• Grace Period Extension: For plan years ending in 2020 or 2021, the grace period may be extended up to 12 months after the end of plan year.
  • Election Amount Changes: Plans ending in 2021 may allow election amount changes for any reason.
  • Maximum Age Increased: For a plan year that had an election period ending on or before January 31, 2020, participants may claim expenses for dependents who turned 13 during the applicable plan year and any extension to that plan year.
Please refer to this site for regular updates and additional guidance.

On April 28, 2020, the U.S. Department of Labor’s (DOL) Employee Benefits Security Administration (EBSA) and the Internal Revenue Service (IRS) issued the EBSA Disaster Relief Notice 2020-01, which extends certain health care benefit deadlines.

Who does this temporary deadline extension impact?
The new Rule extends certain health care benefit deadlines under the Employee Retirement Income Security Act (ERISA) and may impact your ConnectYourCare (CYC) programs, including Health Care Flexible Spending Accounts (FSAs), Health Reimbursement Arrangements (HRA), and COBRA.

Note: Those not subject to ERISA may not be required to comply with this rule. Groups not subject to ERISA (e.g., church or government plans) and plans not subject to ERISA (e.g., Dependent Care Assistance Programs (DCAP) and Health Savings Accounts (HSA) or Commuter benefits) may not be required to comply with this Rule. You should consult your legal and benefits advisors to determine what impact this Rule has on your plans.
(Publication date: May 4, 2020)
What is the extension timeline?
The Rule extends health care benefit deadlines under ERISA. This means calculation of deadlines that begin or end during the timeframe of March 1, 2020 until 60 days following the declared end of the COVID-19 national emergency may not take that same period into account when calculating the deadline under applicable law.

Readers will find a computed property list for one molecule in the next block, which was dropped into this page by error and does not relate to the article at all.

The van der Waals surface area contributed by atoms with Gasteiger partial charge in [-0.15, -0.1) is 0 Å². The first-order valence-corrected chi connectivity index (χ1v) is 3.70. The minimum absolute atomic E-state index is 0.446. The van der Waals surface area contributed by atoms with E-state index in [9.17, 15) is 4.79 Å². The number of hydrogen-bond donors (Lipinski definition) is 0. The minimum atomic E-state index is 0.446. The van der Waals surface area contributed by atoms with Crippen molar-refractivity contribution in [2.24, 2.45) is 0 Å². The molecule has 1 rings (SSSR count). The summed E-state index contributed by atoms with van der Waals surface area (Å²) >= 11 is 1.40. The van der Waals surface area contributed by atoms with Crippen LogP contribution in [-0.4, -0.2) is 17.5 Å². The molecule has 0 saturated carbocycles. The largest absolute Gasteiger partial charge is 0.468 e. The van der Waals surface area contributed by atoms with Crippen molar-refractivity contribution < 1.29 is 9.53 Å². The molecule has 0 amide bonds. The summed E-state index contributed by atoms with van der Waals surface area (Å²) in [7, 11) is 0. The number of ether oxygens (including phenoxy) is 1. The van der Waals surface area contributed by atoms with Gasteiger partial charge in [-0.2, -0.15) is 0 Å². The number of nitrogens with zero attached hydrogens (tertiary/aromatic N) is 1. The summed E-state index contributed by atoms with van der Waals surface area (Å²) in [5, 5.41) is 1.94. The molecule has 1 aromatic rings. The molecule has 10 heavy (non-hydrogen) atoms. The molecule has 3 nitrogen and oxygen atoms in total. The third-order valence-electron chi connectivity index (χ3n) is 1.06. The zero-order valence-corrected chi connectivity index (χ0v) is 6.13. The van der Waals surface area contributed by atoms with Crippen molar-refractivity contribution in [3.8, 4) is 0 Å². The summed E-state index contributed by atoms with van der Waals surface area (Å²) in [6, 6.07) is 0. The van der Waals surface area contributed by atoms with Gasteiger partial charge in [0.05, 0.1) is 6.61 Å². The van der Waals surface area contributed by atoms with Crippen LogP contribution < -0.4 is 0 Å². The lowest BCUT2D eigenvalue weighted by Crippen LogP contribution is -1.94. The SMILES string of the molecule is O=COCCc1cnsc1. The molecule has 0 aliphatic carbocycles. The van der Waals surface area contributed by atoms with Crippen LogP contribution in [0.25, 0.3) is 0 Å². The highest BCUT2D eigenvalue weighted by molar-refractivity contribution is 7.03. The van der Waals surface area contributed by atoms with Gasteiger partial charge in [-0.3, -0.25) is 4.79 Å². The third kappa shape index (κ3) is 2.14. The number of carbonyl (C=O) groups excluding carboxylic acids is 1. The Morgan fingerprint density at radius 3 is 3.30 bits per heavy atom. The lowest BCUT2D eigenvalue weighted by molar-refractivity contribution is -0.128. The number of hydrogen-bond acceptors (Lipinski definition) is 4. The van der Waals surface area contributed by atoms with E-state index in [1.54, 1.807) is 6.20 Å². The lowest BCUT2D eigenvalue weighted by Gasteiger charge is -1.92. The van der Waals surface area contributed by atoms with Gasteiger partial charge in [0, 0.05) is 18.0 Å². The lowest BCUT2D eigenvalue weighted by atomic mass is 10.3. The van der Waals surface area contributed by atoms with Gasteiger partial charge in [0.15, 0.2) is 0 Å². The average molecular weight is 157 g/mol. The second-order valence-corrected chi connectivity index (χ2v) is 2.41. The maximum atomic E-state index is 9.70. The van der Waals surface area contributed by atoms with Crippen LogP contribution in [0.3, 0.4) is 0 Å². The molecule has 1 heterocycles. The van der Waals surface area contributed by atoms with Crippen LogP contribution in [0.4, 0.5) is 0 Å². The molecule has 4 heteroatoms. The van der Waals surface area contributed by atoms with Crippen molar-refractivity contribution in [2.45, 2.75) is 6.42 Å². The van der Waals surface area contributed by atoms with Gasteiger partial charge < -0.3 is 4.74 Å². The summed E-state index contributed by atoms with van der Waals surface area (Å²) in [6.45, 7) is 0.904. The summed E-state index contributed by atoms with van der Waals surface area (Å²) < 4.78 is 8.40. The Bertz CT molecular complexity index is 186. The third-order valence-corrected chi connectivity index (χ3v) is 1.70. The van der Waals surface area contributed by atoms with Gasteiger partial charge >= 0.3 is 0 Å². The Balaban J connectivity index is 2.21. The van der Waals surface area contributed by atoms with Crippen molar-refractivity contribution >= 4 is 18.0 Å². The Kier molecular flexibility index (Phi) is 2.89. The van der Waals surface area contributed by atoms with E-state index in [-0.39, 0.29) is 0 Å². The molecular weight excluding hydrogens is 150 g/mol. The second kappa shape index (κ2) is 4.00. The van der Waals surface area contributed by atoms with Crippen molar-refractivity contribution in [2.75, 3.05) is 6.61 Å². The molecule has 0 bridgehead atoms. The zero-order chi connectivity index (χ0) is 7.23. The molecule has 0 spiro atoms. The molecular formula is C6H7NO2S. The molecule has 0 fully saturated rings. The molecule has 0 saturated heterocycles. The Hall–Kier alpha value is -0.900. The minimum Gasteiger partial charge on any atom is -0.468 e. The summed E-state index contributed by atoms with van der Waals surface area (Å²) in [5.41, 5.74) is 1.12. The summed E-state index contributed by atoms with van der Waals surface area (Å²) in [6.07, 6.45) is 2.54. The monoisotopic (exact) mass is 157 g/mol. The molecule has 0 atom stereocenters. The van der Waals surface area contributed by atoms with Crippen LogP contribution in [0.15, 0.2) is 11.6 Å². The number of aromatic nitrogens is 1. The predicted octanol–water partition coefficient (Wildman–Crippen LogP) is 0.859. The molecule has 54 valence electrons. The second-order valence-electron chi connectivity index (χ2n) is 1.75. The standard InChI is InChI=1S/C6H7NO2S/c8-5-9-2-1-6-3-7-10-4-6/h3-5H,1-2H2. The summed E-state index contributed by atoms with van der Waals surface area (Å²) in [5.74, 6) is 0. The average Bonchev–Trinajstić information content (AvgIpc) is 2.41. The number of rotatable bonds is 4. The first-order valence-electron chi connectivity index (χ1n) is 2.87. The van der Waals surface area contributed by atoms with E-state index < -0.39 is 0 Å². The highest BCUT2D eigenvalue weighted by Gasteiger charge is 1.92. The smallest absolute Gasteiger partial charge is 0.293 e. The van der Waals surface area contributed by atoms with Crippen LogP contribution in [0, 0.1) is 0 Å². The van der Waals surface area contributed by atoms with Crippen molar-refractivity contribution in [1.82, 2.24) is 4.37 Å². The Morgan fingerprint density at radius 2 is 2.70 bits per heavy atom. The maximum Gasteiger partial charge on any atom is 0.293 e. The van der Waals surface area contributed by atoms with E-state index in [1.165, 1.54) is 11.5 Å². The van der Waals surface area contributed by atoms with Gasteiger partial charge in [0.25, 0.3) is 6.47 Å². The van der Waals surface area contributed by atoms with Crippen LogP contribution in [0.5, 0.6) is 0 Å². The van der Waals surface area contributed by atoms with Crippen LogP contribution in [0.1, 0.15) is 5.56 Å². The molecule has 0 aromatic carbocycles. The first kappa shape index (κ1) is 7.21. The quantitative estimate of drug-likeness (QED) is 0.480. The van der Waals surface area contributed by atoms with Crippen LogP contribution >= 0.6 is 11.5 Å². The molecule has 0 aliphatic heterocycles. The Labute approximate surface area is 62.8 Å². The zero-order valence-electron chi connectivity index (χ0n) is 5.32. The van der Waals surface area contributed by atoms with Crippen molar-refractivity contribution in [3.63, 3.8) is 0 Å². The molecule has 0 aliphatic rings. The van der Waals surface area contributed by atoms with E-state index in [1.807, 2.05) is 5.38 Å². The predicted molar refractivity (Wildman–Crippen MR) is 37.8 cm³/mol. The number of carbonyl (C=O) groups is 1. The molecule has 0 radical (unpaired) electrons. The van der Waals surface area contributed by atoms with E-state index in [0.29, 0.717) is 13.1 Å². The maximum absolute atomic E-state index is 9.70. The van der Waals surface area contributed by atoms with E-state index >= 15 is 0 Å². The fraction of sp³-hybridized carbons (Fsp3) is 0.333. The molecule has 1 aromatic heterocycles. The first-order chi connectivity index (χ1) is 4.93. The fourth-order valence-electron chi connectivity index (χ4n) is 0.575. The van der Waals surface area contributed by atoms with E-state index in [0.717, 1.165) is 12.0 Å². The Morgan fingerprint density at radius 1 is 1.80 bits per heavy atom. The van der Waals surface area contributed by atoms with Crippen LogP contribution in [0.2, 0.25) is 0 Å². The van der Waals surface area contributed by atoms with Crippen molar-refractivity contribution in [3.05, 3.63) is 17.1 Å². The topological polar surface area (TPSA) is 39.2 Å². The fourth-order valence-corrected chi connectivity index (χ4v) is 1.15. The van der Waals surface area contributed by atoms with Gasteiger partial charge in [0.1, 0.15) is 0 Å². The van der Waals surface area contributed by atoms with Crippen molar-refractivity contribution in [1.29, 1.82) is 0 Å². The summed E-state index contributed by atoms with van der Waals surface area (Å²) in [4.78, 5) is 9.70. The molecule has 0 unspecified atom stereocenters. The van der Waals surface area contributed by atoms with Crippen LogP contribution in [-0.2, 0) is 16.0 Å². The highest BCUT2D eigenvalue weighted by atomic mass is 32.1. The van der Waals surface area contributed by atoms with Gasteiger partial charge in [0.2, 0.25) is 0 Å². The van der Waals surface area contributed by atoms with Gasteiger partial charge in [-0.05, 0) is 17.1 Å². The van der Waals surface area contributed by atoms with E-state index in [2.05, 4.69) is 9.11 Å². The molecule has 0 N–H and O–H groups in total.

What changes are included in the rule?
The Rule gives participants extra time to comply with certain deadlines related to health care FSAs, HRAs and COBRA.
Changes that may impact FSAs and HRAs include:
  • Extension of the deadline to notify the plan sponsor of a qualifying life event for purposes of an election change.
    This may result in delayed notifications from participants about a marriage, the birth of a child, or other change in life event that would allow participants to make a change to their HRA or FSA election.
  • Extension of the deadline for submitting HRA and FSA claims.
    If your plan’s run-out period ended after March 1, 2020, you may be required to extend a participants’ ability to submit FSA or HRA claims until 60 days after the end of the COVID-19 national emergency is declared over.
  • Extension of the deadline for appealing an adverse claim decision.
Changes that may impact COBRA include:
  • Extension of the deadline to notify the plan sponsor of a qualifying life event for the purpose of an election change.
  • Extension of the deadline for notifying plan sponsors of a qualifying life event or disability for the purpose of extending COBRA.
  • Extension of the deadline for electing COBRA continuation coverage.
  • Extension of the deadline for making COBRA premium payments.
Are there any administrative changes?
The Rule also extends deadlines for plan administrators to provide COBRA election notices, benefit statements, and other notices and disclosures required by ERISA if the plan sponsor acts in good faith and provides any required notice disclosure or other document as soon as administratively practicable.